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For some, it means a birthday or a wedding anniversary. For those of my generation, it marks Pearl Harbor, the day Winston Churchill said would live in infamy. Americans woke up to the challenges to democracy not only in Europe and Asia but at its very doorstep.

That is what it meant for me until 1965, the year of my ordination.

In the days before that December 7, I and my University of Fribourg (Switzerland) classmate Gerry Luttenberger, had the historic privilege of attending the Second Vatican Council. We were invited as “advisors” of a Vincentian Bishop.  (A long story.)

We just missed by a few days being present when close to 3000 bishops voted almost unanimously to approve an epoch-changing document on the role of the Church in the modern world – Gaudium et Spes. They called for the Church to wake up to the new world in which we found ourselves.

In this, they followed in the footsteps of the very first Council in Jerusalem. The issue then, as recorded in the Acts of the Apostles, meant waking up to a vision of Christianity wider than an exclusively Jewish vision.

The Church in the Modern World

An aging St. John XXIII, supposedly a “caretaker” Pope, had shaken up the Church by calling all the bishops of the world to discuss the role of the church in a world that had significantly changed from the time of the First Vatican Council. It was part of a “new Pentecost” he called for.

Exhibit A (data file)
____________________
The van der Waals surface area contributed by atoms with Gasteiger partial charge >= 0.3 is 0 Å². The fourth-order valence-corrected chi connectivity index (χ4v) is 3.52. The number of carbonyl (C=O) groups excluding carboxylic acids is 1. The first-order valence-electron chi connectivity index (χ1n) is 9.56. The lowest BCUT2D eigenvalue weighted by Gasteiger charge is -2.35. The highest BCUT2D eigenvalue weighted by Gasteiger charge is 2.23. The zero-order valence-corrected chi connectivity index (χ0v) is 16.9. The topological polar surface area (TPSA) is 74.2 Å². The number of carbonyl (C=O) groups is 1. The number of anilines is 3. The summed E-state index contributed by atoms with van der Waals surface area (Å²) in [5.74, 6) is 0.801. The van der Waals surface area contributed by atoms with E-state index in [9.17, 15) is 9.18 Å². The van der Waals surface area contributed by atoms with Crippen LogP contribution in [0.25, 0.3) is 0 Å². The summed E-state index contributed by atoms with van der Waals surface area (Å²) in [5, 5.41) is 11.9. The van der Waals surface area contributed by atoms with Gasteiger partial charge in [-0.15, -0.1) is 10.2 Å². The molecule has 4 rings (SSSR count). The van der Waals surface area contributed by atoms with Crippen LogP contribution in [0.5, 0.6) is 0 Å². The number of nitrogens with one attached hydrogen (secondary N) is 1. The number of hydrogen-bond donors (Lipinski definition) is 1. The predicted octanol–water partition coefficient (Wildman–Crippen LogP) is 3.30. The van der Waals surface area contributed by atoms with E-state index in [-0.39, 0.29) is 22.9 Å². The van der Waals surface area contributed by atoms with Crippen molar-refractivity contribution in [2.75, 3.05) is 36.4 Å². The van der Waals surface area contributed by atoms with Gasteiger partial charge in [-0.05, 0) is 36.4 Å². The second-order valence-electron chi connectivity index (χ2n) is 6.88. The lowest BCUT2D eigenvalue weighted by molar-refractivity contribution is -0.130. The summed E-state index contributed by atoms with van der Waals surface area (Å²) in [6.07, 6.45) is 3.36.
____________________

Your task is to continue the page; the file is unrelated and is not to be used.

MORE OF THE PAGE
Today, I see deep pockets of resistance to the decisions of the John XXIII and the 3000 bishops. I realize just how insightful one of my seminary profs was. He said it takes about 100 years to realize the full effects of an ecumenical council.  He used St. Vincent as an example.  Decades after the Council of Trent, Vincent was instrumental in finally implementing its call for the much-needed reform of the clergy and priestly formation. Vincent also raised the awareness of the church of his day to those on the peripheries.

Pope Francis continues the work of Vatican II

St. John XXIII’s successors, Paul VI, John Paul II, Benedict XVI, are each clearly on record, with varying emphases, as continuing the “new Pentecost” he called for.

Today, Pope Francis is simply broadening the conversation from 3000 bishops to engage peoples from the peripheries. It took the Second Vatican Council 4 years of sometimes quite heated discussion to come up with guidelines for its role in a changing world. It should not surprise us that Francis anticipates a multi-year process of encountering one another under the guidance of the same Holy Spirit that guided Vatican II.

God’s Dream

In some ways, Pope Francis began the conversation with his major writings. He often reminds us of God’s dream that we all be one. God dreamed that we would wake up and grow up to love everyone and everything as God loves. 

Pope Francis has written 3 powerful visionary documents unpacking this.

  • “Evangelium Gaudium” highlights the joy and excitement of waking up to the truly “Good news” that we are God’s beloved, brothers and sisters.
  • Laudato Si’’’ reminds us that everything is connected.
  • “Fratelli Tutti” teaches us that everyone is connected.”

In “Fratelli Tutti” he uses the image of the Good Samaritan to a dream how the structures of society must support living as a truly “neighborly” society. In # 127 he presents a world where we move beyond the original fault of self-centeredness to recognizing the worth of every human person.

What can you do “That all may be one”?

Click below for an audio version of this Vincentian Mindwalk.

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